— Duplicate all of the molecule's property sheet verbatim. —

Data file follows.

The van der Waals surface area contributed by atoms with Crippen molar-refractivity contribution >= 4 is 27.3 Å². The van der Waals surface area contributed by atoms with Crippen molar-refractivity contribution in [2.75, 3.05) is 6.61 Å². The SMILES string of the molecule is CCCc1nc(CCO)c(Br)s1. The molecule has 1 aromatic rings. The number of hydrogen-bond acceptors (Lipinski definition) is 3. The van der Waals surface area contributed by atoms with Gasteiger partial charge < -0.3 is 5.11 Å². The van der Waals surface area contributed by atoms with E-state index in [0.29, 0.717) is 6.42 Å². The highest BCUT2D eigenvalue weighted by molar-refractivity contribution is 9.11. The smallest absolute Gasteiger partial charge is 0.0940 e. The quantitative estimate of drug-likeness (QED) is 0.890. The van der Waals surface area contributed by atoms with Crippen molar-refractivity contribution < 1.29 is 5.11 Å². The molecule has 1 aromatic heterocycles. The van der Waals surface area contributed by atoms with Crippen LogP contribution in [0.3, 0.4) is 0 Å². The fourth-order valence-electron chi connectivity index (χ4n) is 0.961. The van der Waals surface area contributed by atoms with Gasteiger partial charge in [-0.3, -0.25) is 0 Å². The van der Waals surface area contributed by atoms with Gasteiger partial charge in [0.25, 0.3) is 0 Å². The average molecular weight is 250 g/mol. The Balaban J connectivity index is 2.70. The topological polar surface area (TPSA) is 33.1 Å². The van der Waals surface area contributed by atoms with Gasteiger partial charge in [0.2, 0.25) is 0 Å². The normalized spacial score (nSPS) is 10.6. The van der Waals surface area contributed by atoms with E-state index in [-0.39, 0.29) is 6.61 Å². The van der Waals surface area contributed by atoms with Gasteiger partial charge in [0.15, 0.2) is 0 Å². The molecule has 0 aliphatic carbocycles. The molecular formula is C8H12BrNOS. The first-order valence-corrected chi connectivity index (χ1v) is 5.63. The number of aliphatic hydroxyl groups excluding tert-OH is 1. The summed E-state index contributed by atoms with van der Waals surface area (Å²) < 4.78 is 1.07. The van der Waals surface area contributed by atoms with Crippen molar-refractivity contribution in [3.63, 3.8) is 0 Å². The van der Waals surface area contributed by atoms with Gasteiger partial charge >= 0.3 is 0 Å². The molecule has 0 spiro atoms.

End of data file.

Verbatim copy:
The van der Waals surface area contributed by atoms with Crippen molar-refractivity contribution >= 4 is 27.3 Å². The van der Waals surface area contributed by atoms with Crippen molar-refractivity contribution in [2.75, 3.05) is 6.61 Å². The SMILES string of the molecule is CCCc1nc(CCO)c(Br)s1. The molecule has 1 aromatic rings. The number of hydrogen-bond acceptors (Lipinski definition) is 3. The van der Waals surface area contributed by atoms with Gasteiger partial charge < -0.3 is 5.11 Å². The van der Waals surface area contributed by atoms with E-state index in [0.29, 0.717) is 6.42 Å². The highest BCUT2D eigenvalue weighted by molar-refractivity contribution is 9.11. The smallest absolute Gasteiger partial charge is 0.0940 e. The quantitative estimate of drug-likeness (QED) is 0.890. The van der Waals surface area contributed by atoms with Crippen molar-refractivity contribution < 1.29 is 5.11 Å². The molecule has 1 aromatic heterocycles. The van der Waals surface area contributed by atoms with Crippen LogP contribution in [0.3, 0.4) is 0 Å². The fourth-order valence-electron chi connectivity index (χ4n) is 0.961. The van der Waals surface area contributed by atoms with Gasteiger partial charge in [-0.3, -0.25) is 0 Å². The van der Waals surface area contributed by atoms with Gasteiger partial charge in [0.25, 0.3) is 0 Å². The average molecular weight is 250 g/mol. The Balaban J connectivity index is 2.70. The topological polar surface area (TPSA) is 33.1 Å². The van der Waals surface area contributed by atoms with Gasteiger partial charge in [0.2, 0.25) is 0 Å². The normalized spacial score (nSPS) is 10.6. The van der Waals surface area contributed by atoms with E-state index in [-0.39, 0.29) is 6.61 Å². The van der Waals surface area contributed by atoms with Gasteiger partial charge in [0.15, 0.2) is 0 Å². The molecule has 0 aliphatic carbocycles. The molecular formula is C8H12BrNOS. The first-order valence-corrected chi connectivity index (χ1v) is 5.63. The number of aliphatic hydroxyl groups excluding tert-OH is 1. The summed E-state index contributed by atoms with van der Waals surface area (Å²) < 4.78 is 1.07. The van der Waals surface area contributed by atoms with Crippen molar-refractivity contribution in [3.63, 3.8) is 0 Å². The van der Waals surface area contributed by atoms with Gasteiger partial charge >= 0.3 is 0 Å². The molecule has 0 spiro atoms.